Wednesday, September 16, 2009

Kevin Jacques: Will we waste this financial crises?

EVER SINCE Americans discovered huge p0tholes ( and not pots of gold) in the country's economic safety nets, one expert after another across the political spectrum has sought to lead us to the smoking gun that victimized millions of unsuspecting souls. Well, yes. Predatory home mortgage lenders and Wall Streeters who found a comfort zone in the Bush administration's relatively soft regulatory touch on free-wheeling financiers were among the culprits. Hooray! Now we know.

Indeed, a former regulator in the Bush years, Kevin T. Jacques, an economics professor at
Baldwin-Wallace College, concedes that the government's watchdogs did a "poor job" in looking after the shifty fast-buck artists and institutions who manipulated the system to their benefit and, disastrously, to many others' financial ruin. But he did put an asterisk after that observation: the government has regulatory power over only half of the lenders who led people hopelessly astray.

In a talk to the Akron Press Club, Jacques said that there was an "urgent" need to fix a systemic crisis in the nation's opaque financial framework. And, he added in proposing strong action now that we have experienced a meltdown, "a crises is a terrible thing to waste." Well, considering the across-the-aisle warfare that has taken hold in Congress, that remains to be seen.

"Regulators need a game plan," he said, noting that too often regulators looked at the individual trees in the mix and lost sight of the forest. But even he doesn't see much hope for early financial reforms to control abuses - "greed and evil", as he put them - in the financial systems. Politics keeps getting in the way of a workable transition to a higher ground. One needs to check Congress on any average business day to understand the source of Jacques' concern.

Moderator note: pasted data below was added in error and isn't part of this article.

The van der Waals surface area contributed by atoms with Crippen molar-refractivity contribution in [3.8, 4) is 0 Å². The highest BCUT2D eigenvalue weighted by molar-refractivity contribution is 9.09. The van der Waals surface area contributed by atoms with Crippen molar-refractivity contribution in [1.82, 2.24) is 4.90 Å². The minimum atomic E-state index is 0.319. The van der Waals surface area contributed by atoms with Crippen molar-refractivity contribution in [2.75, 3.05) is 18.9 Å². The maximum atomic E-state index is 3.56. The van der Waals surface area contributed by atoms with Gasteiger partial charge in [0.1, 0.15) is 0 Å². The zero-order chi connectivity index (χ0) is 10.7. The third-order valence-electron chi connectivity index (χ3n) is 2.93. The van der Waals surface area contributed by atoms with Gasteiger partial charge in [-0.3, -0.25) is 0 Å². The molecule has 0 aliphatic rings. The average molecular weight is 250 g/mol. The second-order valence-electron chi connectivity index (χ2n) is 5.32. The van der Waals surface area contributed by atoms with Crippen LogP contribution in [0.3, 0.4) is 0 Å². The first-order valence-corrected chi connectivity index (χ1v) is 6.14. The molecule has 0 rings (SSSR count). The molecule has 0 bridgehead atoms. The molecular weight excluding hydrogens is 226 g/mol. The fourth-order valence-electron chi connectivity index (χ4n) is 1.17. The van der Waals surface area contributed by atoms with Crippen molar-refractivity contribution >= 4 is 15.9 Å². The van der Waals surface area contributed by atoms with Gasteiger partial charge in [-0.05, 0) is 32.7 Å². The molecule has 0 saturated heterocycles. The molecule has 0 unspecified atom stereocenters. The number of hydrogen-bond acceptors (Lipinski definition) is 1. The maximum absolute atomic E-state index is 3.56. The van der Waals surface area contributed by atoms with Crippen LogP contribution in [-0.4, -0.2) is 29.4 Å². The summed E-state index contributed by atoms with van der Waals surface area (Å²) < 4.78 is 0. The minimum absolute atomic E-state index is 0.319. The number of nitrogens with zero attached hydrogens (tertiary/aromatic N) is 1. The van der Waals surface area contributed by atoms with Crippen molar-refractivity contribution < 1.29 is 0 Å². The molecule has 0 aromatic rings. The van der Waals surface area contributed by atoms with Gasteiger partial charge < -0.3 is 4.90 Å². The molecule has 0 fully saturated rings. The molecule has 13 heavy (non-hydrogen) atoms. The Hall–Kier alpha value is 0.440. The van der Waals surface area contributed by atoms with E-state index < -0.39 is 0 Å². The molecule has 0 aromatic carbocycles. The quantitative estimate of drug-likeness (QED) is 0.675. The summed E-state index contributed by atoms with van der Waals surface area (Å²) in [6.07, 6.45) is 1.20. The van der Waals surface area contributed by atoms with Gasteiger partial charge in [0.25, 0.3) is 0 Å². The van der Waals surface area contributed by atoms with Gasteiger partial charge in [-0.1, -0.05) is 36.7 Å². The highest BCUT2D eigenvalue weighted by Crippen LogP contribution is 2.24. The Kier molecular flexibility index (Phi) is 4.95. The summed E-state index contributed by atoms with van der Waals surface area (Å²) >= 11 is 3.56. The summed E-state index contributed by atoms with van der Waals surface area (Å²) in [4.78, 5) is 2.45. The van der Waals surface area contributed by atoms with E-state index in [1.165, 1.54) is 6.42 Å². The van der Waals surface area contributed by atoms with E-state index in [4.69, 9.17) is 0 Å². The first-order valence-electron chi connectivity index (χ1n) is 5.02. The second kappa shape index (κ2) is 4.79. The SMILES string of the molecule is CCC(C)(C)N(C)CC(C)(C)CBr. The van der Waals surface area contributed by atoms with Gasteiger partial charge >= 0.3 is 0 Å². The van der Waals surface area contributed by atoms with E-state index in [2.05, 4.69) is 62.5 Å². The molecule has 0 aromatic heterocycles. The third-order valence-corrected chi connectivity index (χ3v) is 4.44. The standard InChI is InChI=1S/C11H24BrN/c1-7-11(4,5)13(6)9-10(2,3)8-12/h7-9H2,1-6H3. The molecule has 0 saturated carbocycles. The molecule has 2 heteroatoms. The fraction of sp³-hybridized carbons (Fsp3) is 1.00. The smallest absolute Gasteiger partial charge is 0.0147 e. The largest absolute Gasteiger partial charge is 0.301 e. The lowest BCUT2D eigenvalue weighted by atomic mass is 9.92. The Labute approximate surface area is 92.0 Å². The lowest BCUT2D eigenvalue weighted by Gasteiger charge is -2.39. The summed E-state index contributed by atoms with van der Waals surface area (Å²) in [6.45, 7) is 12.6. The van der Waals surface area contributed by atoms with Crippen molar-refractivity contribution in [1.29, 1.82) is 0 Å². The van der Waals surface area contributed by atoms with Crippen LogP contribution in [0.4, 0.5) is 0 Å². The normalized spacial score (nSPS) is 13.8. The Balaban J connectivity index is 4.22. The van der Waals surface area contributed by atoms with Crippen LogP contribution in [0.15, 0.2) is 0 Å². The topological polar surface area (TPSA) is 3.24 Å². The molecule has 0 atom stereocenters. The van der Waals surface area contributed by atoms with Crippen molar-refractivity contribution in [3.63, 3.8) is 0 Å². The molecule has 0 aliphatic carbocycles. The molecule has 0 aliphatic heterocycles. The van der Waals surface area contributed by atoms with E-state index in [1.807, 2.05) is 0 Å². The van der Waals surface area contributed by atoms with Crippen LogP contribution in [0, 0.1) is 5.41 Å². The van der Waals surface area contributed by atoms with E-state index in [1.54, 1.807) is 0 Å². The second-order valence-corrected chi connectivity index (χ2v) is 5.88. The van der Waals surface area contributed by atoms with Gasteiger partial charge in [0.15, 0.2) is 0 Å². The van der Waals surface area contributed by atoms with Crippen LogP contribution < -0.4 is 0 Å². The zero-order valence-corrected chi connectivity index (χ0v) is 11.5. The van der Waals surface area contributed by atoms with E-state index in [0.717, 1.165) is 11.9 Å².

Jacques also addressed another element of the mess that has gotten less attention: the financial ignorance of too many people who were led astray by the sharpies. He said there was a move afoot early in the Bush years to insert financial education into a high school's curriculum. But, alas, it was beaten back by states and education groups who preferred to keep the feds out of their education plans

So now, I must necessarily wonder: Which is the greater of the two evils?


PJJinOregon said...

Haven't you heard? Wall Street is moving to Washington. Banks and brokerages are setting up offices in D.C. They are no longer content merely funding lobbyists; they expect to have their CEOs in town for the impromptu lunches and cocktail parties that grease legislative skids. Kevin Jacques is right, but money trumps truth every time.

Grumpy Abe said...

I wouldn't be surprised if some of these congressmen start offering their loyalties to lobbyists on eBay.But I'm being unkind. Baucus obviously needs a well stocked campaign treasury for the rigors of campaigning in Montana 31 years. Why else would they call it the Big Sky state where the sky isn't the limit? Meantime, stop encouraging me to be so cynical.